Realize – Machine Violence

Every now and then we step back in time to when industrial metal truly devoured and obliterated our faculties with its intensity and barbarous creativity; the likes of Ministry, Prong, Godflesh, The Young Gods and Author & Punisher in their individual ways at the fore of the raw blistering senses needed days to recover from. As the genre has evolved arguably few since have matched the infernal presence and trespasses of its early protagonists but there is Realise, one creative intrusion which not only echoes the triumphantly crushing dissonance in sound and intention from days past but has taken it to a whole fresh and debilitating level.

The Arizona hailing outfit have just unleashed their sophomore album Machine Violence, an assault which had us reeling in insecurity and pleasure, the senses lingeringly numbed from its sonically macerating assail and body sore from the intensity of its corrosive intensity. Consisting of Kyle Kennedy (Sex Prisoner), Matt Underwood (Sex Prisoner) and Matt Mutterperl (North and Languish), Realize invade and spark the deepest fears and anxieties within through the intimidation and threat of Machine Violence, the assault of its ravenous tempest  an echo of the themes within and isolating the listener and imagination in its suffocating presence. Even so as album opener Alone Against Flames proves, it is a violence of sound and discord of emotional devouring which is addictively virulent. Like the viral pandemic feasting on the world it takes no prisoners and bares no mercy yet embroils them in predacious grooves and flails them through heinous industrial rhythms which incited only enslavement.

With vocals sharing little other than sound matching antipathy and extremity the track is an absorbing and punishing start to the release, one only intensified and eclipsed by the following Melted Base. The initial swing of beats and the grievous breath of bass make for an inviting lure though it is soon immersed in a tide of sonic severity. Again it is a viciously contagious affair, every savage infestation nurtured with infernal catchiness and each infectious enticement courted by skilled brutality.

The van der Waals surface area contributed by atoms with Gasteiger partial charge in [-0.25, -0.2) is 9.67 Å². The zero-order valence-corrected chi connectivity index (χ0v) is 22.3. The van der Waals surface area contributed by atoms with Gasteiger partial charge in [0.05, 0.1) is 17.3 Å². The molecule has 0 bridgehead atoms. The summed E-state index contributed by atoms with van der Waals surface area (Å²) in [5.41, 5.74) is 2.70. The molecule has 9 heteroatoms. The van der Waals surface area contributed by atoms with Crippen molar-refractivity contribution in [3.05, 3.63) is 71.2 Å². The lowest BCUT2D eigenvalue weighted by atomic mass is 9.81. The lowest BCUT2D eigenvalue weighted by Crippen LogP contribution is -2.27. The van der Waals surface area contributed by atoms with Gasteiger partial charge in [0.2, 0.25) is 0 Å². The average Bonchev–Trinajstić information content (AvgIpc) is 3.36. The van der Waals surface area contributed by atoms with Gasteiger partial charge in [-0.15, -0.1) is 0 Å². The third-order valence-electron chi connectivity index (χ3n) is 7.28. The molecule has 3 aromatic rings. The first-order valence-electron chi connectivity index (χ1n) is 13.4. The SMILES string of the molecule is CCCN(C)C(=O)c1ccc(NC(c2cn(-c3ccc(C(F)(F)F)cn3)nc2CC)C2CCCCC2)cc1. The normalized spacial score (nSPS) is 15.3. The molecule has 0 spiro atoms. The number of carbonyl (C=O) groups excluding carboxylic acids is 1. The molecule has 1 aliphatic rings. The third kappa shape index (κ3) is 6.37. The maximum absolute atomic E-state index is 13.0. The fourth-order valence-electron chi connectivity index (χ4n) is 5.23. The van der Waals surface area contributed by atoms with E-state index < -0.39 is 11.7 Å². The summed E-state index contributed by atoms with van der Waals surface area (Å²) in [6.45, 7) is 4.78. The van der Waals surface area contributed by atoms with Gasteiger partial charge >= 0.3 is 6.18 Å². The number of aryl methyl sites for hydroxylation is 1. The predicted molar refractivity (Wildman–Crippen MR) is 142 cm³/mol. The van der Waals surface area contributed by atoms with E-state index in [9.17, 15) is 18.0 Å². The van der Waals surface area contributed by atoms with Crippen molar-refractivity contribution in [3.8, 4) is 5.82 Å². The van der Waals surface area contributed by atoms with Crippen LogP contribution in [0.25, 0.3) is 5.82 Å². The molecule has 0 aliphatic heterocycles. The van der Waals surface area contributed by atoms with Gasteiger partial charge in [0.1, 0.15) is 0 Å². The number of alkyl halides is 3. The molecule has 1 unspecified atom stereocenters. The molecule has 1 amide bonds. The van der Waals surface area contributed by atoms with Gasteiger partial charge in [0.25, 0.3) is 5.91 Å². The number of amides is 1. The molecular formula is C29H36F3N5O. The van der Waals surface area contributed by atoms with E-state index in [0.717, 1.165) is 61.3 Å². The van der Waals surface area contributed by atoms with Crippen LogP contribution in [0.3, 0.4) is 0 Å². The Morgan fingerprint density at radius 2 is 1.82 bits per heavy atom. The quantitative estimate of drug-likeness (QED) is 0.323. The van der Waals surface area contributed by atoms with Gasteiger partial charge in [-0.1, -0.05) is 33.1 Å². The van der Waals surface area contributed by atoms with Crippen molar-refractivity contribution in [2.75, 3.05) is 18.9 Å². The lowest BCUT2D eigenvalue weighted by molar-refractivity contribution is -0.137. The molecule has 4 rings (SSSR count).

Ghost in The Void crushes the senses underfoot as it lumbers in, vocals a caustic protagonist in its midst as riffs overwhelmed swiftly welcoming attention and appetite. Once more it is a claustrophobic experience as the senses are submerged in the song’s demonic and increasingly enervating acrimony, each track rising from a similar seeding within the album but especially fearsome here as it sears flesh and sanity alike before Long Stare takes its demons and gives them reign in its incapacitating but destructively individual hell.

The addiction bred for the release only escalated as the likes of Hypermech and Disappear uncaged their creative vehemence. The first is an unforgiving asphyxiation of the senses, every breath and esurient note bestowed as crippling as they are captivating with its successor stalking and hunting down the senses before feeding them to a nest of sonic hornets within another wall of ravenous riffs. Equally the electronic bred rhythms within both and the album as a whole spring spite and venom with manipulative prowess, the bass greedily devouring all trapped in their coaxing with next up Simulated World Down relishing that organic union. Fair to say though there is nothing in particular which was more major in earning our lustful submission than anything else, every aspect of Machine Violence instrumental in our wolfish consuming of one of the year’s finest incursions.

As the outstanding Slag Pile pulverised and deformed body and senses alike and Gateway Trial encased the bruising earned with its own stressful but invigorating pressure, Machine Violence continued to intensify its creative appropriation of neurosis and pleasure with the closing Heavy Legs in The Mansion a melodic caress which rather than being comforting only augmented the anxiety of the former and grin of the latter.

Machine Violence is an album which will leave you shaking in exhaustion and deep discomfort or sheer pleasure; in fact as we found it just might be both as Realize brings all the anxieties and darkness in the world and in the lives within to glorious realisation.

Machine Violence is out now via Relapse Records; available @

Pete RingMaster 05/10/2020

Copyright RingMasterReview

Categories: Music

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